SEEN as the dependable Gaia, our Mother Earth is a beautiful and bountiful haven for life in the cosmos.
But day to day living here represents a wide variety of experiences, not all of them necessarily compatible.
For example, artists, writers, poets, mathematicians, shamans, homeless persons, business people, storm chasers.
Each of them experiences our shared planet through their own unique lens.
Each hears, sees, tastes and feels based upon their particular worldview, and these unique affectations manifest in an infinitude of variations.
“Why is it that one person sees poetry in a cabbage or a pig with her little ones,” H. P. Blavatsky asks:
“while another will perceive in the loftiest things only their lowest and most material aspect.”
Some, she says, “will laugh at the ‘music of the spheres,’ and ridicule the most sublime conceptions and philosophies.”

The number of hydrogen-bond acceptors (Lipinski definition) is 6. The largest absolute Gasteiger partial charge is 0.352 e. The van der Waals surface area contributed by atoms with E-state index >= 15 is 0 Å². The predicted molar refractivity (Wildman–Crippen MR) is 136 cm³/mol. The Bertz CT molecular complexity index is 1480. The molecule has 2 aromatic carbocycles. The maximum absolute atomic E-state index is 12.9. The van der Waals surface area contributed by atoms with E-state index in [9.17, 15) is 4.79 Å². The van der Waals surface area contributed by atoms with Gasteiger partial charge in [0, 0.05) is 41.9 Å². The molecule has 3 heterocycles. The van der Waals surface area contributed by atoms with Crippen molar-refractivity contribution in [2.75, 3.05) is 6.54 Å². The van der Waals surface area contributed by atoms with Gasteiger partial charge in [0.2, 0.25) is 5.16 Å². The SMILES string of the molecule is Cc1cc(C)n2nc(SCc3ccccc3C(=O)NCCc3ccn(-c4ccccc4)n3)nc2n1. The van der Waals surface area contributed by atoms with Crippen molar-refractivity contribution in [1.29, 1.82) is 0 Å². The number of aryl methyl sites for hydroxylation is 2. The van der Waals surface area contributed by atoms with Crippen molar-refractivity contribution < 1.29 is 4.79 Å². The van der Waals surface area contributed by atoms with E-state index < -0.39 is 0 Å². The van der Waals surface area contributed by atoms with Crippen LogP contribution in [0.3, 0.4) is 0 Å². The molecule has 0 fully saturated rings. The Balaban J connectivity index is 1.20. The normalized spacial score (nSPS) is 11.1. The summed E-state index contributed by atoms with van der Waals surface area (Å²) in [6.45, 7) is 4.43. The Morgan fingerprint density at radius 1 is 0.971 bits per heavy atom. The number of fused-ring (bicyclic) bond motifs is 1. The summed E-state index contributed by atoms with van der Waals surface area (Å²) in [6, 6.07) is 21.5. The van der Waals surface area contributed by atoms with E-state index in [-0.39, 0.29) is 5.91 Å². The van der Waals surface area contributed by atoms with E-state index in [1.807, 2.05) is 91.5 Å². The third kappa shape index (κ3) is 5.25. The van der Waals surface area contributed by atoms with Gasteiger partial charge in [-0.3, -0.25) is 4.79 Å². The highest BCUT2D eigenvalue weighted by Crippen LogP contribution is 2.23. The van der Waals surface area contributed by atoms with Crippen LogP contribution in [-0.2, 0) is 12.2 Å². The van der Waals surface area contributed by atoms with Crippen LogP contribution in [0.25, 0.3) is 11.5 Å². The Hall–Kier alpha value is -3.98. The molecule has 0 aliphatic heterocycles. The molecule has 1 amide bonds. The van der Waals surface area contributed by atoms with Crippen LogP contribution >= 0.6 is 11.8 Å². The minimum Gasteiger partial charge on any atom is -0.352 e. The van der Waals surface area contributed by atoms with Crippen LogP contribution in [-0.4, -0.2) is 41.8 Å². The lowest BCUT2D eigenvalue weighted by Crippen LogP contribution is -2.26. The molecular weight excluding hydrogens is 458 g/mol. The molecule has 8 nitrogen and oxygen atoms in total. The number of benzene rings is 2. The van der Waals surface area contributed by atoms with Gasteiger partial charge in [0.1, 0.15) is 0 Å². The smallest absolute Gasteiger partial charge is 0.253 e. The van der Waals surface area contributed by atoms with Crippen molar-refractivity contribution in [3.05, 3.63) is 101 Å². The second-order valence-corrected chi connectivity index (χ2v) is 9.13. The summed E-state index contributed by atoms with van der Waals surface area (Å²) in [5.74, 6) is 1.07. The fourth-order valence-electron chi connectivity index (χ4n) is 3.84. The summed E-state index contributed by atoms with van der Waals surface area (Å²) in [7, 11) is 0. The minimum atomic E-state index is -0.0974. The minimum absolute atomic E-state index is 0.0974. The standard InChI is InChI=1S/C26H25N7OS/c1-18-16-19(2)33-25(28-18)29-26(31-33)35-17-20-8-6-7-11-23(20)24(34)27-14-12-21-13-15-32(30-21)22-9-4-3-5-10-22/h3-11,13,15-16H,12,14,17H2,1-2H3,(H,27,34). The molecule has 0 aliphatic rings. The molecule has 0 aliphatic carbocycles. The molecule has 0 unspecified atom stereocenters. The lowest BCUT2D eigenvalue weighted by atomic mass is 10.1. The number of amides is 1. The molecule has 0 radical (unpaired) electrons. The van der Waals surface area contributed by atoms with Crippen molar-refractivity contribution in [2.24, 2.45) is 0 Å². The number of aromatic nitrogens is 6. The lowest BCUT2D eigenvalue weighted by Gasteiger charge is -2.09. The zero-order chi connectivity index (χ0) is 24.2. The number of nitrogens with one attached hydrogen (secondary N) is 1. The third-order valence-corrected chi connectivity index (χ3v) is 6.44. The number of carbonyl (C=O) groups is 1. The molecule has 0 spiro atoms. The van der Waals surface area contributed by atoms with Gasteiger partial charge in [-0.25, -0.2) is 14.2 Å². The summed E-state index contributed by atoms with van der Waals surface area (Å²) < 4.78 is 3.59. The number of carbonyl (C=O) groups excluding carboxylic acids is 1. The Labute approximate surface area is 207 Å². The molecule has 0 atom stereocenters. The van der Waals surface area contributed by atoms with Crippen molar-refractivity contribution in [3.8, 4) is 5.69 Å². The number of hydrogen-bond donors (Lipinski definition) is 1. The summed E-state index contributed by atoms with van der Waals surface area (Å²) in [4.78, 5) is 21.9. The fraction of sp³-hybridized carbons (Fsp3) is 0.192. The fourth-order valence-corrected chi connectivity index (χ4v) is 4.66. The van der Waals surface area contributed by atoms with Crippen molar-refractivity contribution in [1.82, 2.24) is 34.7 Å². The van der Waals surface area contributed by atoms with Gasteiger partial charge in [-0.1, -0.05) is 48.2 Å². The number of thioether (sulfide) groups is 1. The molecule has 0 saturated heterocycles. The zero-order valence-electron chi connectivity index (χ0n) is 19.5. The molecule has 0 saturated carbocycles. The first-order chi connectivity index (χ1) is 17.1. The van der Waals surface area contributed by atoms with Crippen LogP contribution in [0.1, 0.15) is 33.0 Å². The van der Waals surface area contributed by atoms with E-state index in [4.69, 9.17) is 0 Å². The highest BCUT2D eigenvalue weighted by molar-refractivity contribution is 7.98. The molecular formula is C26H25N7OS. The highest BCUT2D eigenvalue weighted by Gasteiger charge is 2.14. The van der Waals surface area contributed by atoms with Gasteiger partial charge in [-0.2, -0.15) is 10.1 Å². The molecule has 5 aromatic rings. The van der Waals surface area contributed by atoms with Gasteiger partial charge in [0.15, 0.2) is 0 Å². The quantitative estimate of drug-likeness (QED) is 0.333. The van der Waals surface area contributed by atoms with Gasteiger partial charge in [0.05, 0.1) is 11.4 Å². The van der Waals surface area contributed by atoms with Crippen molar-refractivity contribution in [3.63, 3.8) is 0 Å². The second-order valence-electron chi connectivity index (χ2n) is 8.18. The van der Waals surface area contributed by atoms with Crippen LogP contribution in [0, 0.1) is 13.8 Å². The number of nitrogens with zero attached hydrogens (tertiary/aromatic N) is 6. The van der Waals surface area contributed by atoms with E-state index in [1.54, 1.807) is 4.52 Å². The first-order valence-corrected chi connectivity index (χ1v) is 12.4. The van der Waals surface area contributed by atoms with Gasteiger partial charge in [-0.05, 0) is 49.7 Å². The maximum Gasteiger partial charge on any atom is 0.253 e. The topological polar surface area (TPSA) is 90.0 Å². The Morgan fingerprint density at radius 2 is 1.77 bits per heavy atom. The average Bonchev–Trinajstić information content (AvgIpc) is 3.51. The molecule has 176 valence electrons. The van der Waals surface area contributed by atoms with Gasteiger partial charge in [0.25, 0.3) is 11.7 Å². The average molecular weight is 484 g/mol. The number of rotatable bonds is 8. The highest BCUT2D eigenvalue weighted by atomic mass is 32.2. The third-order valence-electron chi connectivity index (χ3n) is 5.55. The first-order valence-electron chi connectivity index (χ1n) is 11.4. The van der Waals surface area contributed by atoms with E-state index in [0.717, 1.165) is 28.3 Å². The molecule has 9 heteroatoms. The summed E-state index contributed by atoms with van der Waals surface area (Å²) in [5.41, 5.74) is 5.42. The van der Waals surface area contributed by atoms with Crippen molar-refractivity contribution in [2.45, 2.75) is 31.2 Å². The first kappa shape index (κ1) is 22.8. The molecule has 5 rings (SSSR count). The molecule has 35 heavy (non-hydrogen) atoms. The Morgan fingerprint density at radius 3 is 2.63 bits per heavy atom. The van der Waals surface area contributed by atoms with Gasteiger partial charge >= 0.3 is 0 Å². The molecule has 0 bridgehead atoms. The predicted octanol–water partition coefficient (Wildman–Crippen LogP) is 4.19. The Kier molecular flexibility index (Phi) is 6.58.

Mme. Blavatsky’s contemporary, Margaret Wolfe Hungerford (née Hamilton), under the pseudonym ‘The Duchess,’ wrote many books. In Molly Bawn, 1878, she gave us the familiar phrase:
“Beauty is in the eye
of the beholder.”
Mme. Blavatsky explained the inner significance of this phrase. Differences of perception, she says, “depend on the innate power of the mind to think on the higher or on the lower plane — with the astral or with the physical brain.
“Great intellectual powers are often no proof of, but are impediments to spiritual and right conceptions,” Blavatsky adds:
“…witness most of the great men of science. We must rather pity than blame them.”